AARP: Minorities get more benefit from Social Security

Minority populations are more likely to rely on Social Security as their only source of retirement benefits, according to various studies by the AARP.

Latinos, for example, find Social Security to be a critical source of income because of their socioeconomic condition, longer life expenctancies, and higher rates of disbaility.

Latinos represent a large portion of the working class, particularly seasonal employees, where workplace injuries tend to be more common, so workplace disability is a much more common need. According to the AARP, increasing the retirement age for Social Security would impose a significant financial burden on Latinos who retire early due to work-related health issues.

African Americans face a similar need for Social Security. In a 2009 study, 36.6 percent of African Americans reported that Social Security will be their major source of retirement income, compared to just 26.5 percent of whites. That percentage actually represents a slight increase from the last time a similar survey was conducted, indicating an increased reliance on Social Security for retirement income (though this reliance was present for both African Americans and whites).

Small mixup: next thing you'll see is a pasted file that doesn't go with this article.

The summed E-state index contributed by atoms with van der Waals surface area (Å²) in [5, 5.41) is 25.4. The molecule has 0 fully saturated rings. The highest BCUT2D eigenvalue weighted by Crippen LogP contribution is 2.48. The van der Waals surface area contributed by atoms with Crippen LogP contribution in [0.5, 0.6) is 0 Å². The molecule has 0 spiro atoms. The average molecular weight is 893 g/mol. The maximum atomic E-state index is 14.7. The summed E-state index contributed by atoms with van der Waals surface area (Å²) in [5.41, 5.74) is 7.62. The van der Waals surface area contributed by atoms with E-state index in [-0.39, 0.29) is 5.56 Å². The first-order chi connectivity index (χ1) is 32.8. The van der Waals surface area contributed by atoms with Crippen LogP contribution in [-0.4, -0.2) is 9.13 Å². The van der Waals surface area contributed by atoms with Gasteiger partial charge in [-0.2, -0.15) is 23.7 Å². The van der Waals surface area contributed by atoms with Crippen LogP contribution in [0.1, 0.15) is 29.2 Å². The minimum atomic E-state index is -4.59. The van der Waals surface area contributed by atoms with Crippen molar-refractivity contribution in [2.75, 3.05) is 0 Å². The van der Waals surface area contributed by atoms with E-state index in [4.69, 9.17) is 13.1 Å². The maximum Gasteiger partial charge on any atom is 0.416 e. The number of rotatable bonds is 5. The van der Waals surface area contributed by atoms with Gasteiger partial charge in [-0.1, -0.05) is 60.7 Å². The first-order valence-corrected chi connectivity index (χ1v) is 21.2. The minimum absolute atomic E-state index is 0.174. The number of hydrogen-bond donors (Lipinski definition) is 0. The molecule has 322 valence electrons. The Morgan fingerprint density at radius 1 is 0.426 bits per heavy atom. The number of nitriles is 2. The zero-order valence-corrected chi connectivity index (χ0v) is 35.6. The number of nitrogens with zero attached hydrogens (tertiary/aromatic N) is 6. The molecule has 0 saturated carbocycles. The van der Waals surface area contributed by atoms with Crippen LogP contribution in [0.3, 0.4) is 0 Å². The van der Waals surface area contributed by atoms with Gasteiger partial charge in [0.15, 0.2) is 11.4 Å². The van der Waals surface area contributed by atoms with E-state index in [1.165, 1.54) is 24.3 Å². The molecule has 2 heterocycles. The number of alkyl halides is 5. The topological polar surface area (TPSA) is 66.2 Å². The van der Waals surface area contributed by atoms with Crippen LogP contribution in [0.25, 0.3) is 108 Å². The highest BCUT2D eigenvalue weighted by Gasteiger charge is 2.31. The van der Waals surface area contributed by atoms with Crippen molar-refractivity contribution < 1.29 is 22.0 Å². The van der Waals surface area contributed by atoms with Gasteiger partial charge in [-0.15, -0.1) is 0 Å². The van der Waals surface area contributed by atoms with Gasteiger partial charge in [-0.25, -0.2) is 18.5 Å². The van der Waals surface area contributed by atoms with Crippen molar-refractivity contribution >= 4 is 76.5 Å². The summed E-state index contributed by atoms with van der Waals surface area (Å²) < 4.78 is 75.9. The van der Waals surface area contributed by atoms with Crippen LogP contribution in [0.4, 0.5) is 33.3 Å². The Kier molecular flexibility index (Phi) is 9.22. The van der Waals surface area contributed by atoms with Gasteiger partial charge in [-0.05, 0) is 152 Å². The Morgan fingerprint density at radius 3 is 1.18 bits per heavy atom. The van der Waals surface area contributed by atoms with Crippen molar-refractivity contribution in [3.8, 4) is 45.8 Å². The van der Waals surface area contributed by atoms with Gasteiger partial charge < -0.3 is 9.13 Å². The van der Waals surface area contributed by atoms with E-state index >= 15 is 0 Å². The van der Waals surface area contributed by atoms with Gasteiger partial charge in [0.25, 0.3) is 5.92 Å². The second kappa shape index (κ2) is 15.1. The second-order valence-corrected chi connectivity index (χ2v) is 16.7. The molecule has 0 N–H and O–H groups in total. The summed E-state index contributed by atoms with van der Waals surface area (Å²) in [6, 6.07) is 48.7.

Other findings from the minority primers include:

  • Almost half of all older Latinos would live in poverty without Social Security benefits; 25 percent of Latino men and 27 percent of Latinas aged 65 or older relied on Social Security for 90 percent or more of their family income.
  • One of every five children (nearly 21 percent) who receive Social Security disability benefits is African American, although they are only 15 percent of all children in the United States.
  • According to current estimates, a Latino man who is age 65 today is expected to live to be 85, compared to 82 for all non-Latino men, and a Latina woman who is age 65 today is expected to live to 89, compared to 85 for all non-Latina women. This makes annual COLA increases even more important for Latinos.
  • Nearly three of every four white beneficiaries (74 percent), but about half of black beneficiaries (55 percent), receive Social Security retirement benefits. This difference reflects not only the greater likelihood that African Americans receive disability and survivor benefits but also, in part, the shorter life expectancy of African Americans. In addition, black beneficiaries on average receive smaller monthly retirement benefit payments than do whites.

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